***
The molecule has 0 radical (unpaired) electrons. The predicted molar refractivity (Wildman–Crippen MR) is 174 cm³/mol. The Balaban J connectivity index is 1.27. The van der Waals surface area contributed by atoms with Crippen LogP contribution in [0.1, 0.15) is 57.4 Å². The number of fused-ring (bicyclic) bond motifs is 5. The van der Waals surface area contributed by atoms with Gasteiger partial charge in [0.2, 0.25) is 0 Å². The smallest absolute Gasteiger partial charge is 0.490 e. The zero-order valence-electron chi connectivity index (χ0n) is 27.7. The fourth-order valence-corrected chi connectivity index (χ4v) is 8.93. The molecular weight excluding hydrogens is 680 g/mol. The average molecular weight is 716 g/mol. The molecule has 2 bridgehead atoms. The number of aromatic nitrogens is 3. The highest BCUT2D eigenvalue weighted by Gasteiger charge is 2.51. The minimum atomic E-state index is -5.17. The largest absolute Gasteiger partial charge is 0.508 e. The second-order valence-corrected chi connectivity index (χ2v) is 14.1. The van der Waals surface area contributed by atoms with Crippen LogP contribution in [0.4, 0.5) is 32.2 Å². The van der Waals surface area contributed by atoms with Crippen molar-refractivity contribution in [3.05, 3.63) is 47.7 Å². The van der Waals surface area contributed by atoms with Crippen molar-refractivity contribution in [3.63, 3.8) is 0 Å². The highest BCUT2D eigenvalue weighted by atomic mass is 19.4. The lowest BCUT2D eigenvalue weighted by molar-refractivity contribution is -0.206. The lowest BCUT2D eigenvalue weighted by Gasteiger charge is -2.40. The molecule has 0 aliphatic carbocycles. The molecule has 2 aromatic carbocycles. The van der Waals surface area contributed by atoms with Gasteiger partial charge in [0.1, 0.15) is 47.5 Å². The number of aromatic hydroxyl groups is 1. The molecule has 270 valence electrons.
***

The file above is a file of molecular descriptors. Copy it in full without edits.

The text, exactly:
The molecule has 0 radical (unpaired) electrons. The predicted molar refractivity (Wildman–Crippen MR) is 174 cm³/mol. The Balaban J connectivity index is 1.27. The van der Waals surface area contributed by atoms with Crippen LogP contribution in [0.1, 0.15) is 57.4 Å². The number of fused-ring (bicyclic) bond motifs is 5. The van der Waals surface area contributed by atoms with Gasteiger partial charge in [0.2, 0.25) is 0 Å². The smallest absolute Gasteiger partial charge is 0.490 e. The zero-order valence-electron chi connectivity index (χ0n) is 27.7. The fourth-order valence-corrected chi connectivity index (χ4v) is 8.93. The molecular weight excluding hydrogens is 680 g/mol. The average molecular weight is 716 g/mol. The molecule has 2 bridgehead atoms. The number of aromatic nitrogens is 3. The highest BCUT2D eigenvalue weighted by Gasteiger charge is 2.51. The minimum atomic E-state index is -5.17. The largest absolute Gasteiger partial charge is 0.508 e. The second-order valence-corrected chi connectivity index (χ2v) is 14.1. The van der Waals surface area contributed by atoms with Crippen LogP contribution in [0.4, 0.5) is 32.2 Å². The van der Waals surface area contributed by atoms with Crippen molar-refractivity contribution in [3.05, 3.63) is 47.7 Å². The van der Waals surface area contributed by atoms with Crippen molar-refractivity contribution in [3.63, 3.8) is 0 Å². The highest BCUT2D eigenvalue weighted by atomic mass is 19.4. The lowest BCUT2D eigenvalue weighted by molar-refractivity contribution is -0.206. The lowest BCUT2D eigenvalue weighted by Gasteiger charge is -2.40. The molecule has 0 aliphatic carbocycles. The molecule has 2 aromatic carbocycles. The van der Waals surface area contributed by atoms with Gasteiger partial charge in [0.1, 0.15) is 47.5 Å². The number of aromatic hydroxyl groups is 1. The molecule has 270 valence electrons.